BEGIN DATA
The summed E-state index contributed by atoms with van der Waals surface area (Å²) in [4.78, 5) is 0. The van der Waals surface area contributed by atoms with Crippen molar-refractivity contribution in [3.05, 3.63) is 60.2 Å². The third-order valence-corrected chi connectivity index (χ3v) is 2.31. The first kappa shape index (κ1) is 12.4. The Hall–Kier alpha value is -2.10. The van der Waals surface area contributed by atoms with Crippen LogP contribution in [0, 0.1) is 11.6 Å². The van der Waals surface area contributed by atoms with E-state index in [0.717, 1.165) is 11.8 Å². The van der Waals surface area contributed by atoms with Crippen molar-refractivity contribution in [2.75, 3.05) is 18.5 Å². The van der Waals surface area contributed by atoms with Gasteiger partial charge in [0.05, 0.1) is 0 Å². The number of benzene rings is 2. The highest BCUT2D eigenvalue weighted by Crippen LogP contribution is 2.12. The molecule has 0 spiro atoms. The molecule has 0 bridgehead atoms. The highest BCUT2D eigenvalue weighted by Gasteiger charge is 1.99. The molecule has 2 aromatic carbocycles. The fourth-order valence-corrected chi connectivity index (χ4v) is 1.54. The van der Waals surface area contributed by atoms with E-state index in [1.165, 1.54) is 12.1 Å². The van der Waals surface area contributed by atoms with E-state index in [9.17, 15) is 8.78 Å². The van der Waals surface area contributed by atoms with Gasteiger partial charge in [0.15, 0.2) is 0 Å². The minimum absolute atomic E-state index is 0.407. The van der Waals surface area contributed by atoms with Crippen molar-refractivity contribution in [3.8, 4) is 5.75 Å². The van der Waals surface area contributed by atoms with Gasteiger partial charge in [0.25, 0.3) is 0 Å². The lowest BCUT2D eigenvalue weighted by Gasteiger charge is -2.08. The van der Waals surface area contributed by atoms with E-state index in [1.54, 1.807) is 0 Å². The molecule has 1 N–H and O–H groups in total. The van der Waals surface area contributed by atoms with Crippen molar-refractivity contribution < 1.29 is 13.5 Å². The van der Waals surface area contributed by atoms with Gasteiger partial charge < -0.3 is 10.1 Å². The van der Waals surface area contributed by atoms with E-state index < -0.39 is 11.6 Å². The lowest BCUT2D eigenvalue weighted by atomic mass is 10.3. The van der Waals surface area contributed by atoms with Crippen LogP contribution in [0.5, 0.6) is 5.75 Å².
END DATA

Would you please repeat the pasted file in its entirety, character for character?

The summed E-state index contributed by atoms with van der Waals surface area (Å²) in [4.78, 5) is 0. The van der Waals surface area contributed by atoms with Crippen molar-refractivity contribution in [3.05, 3.63) is 60.2 Å². The third-order valence-corrected chi connectivity index (χ3v) is 2.31. The first kappa shape index (κ1) is 12.4. The Hall–Kier alpha value is -2.10. The van der Waals surface area contributed by atoms with Crippen LogP contribution in [0, 0.1) is 11.6 Å². The van der Waals surface area contributed by atoms with E-state index in [0.717, 1.165) is 11.8 Å². The van der Waals surface area contributed by atoms with Crippen molar-refractivity contribution in [2.75, 3.05) is 18.5 Å². The van der Waals surface area contributed by atoms with Gasteiger partial charge in [0.05, 0.1) is 0 Å². The number of benzene rings is 2. The highest BCUT2D eigenvalue weighted by Crippen LogP contribution is 2.12. The molecule has 0 spiro atoms. The molecule has 0 bridgehead atoms. The highest BCUT2D eigenvalue weighted by Gasteiger charge is 1.99. The molecule has 2 aromatic carbocycles. The fourth-order valence-corrected chi connectivity index (χ4v) is 1.54. The van der Waals surface area contributed by atoms with E-state index in [1.165, 1.54) is 12.1 Å². The van der Waals surface area contributed by atoms with E-state index in [9.17, 15) is 8.78 Å². The van der Waals surface area contributed by atoms with Gasteiger partial charge in [0.15, 0.2) is 0 Å². The minimum absolute atomic E-state index is 0.407. The van der Waals surface area contributed by atoms with Crippen molar-refractivity contribution in [3.8, 4) is 5.75 Å². The van der Waals surface area contributed by atoms with Gasteiger partial charge in [0.25, 0.3) is 0 Å². The lowest BCUT2D eigenvalue weighted by Gasteiger charge is -2.08. The van der Waals surface area contributed by atoms with E-state index in [1.54, 1.807) is 0 Å². The molecule has 1 N–H and O–H groups in total. The van der Waals surface area contributed by atoms with Crippen molar-refractivity contribution < 1.29 is 13.5 Å². The van der Waals surface area contributed by atoms with Gasteiger partial charge < -0.3 is 10.1 Å². The van der Waals surface area contributed by atoms with E-state index < -0.39 is 11.6 Å². The lowest BCUT2D eigenvalue weighted by atomic mass is 10.3. The van der Waals surface area contributed by atoms with Crippen LogP contribution in [0.5, 0.6) is 5.75 Å².